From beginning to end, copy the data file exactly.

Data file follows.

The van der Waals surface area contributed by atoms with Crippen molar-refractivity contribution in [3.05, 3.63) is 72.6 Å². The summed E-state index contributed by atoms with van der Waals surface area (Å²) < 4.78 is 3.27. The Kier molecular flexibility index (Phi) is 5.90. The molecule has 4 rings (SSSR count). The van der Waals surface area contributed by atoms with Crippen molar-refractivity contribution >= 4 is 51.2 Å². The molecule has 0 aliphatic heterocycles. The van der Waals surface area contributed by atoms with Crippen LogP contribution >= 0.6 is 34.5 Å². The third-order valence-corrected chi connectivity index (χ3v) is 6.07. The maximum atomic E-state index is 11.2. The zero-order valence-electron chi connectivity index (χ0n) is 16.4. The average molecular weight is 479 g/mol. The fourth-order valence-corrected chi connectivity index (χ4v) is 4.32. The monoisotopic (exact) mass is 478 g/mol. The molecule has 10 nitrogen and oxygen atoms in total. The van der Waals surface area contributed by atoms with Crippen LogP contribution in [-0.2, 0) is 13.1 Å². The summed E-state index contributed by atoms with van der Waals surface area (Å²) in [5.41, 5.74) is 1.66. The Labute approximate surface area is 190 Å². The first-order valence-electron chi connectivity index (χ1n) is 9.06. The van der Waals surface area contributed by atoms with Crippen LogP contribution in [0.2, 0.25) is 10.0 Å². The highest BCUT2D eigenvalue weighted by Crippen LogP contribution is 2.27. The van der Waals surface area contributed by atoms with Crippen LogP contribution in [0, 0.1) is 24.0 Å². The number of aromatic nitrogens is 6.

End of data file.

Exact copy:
The van der Waals surface area contributed by atoms with Crippen molar-refractivity contribution in [3.05, 3.63) is 72.6 Å². The summed E-state index contributed by atoms with van der Waals surface area (Å²) < 4.78 is 3.27. The Kier molecular flexibility index (Phi) is 5.90. The molecule has 4 rings (SSSR count). The van der Waals surface area contributed by atoms with Crippen molar-refractivity contribution >= 4 is 51.2 Å². The molecule has 0 aliphatic heterocycles. The van der Waals surface area contributed by atoms with Crippen LogP contribution >= 0.6 is 34.5 Å². The third-order valence-corrected chi connectivity index (χ3v) is 6.07. The maximum atomic E-state index is 11.2. The zero-order valence-electron chi connectivity index (χ0n) is 16.4. The average molecular weight is 479 g/mol. The fourth-order valence-corrected chi connectivity index (χ4v) is 4.32. The monoisotopic (exact) mass is 478 g/mol. The molecule has 10 nitrogen and oxygen atoms in total. The van der Waals surface area contributed by atoms with Crippen LogP contribution in [-0.2, 0) is 13.1 Å². The summed E-state index contributed by atoms with van der Waals surface area (Å²) in [5.41, 5.74) is 1.66. The Labute approximate surface area is 190 Å². The first-order valence-electron chi connectivity index (χ1n) is 9.06. The van der Waals surface area contributed by atoms with Crippen LogP contribution in [0.2, 0.25) is 10.0 Å². The highest BCUT2D eigenvalue weighted by Crippen LogP contribution is 2.27. The van der Waals surface area contributed by atoms with Crippen LogP contribution in [0, 0.1) is 24.0 Å². The number of aromatic nitrogens is 6.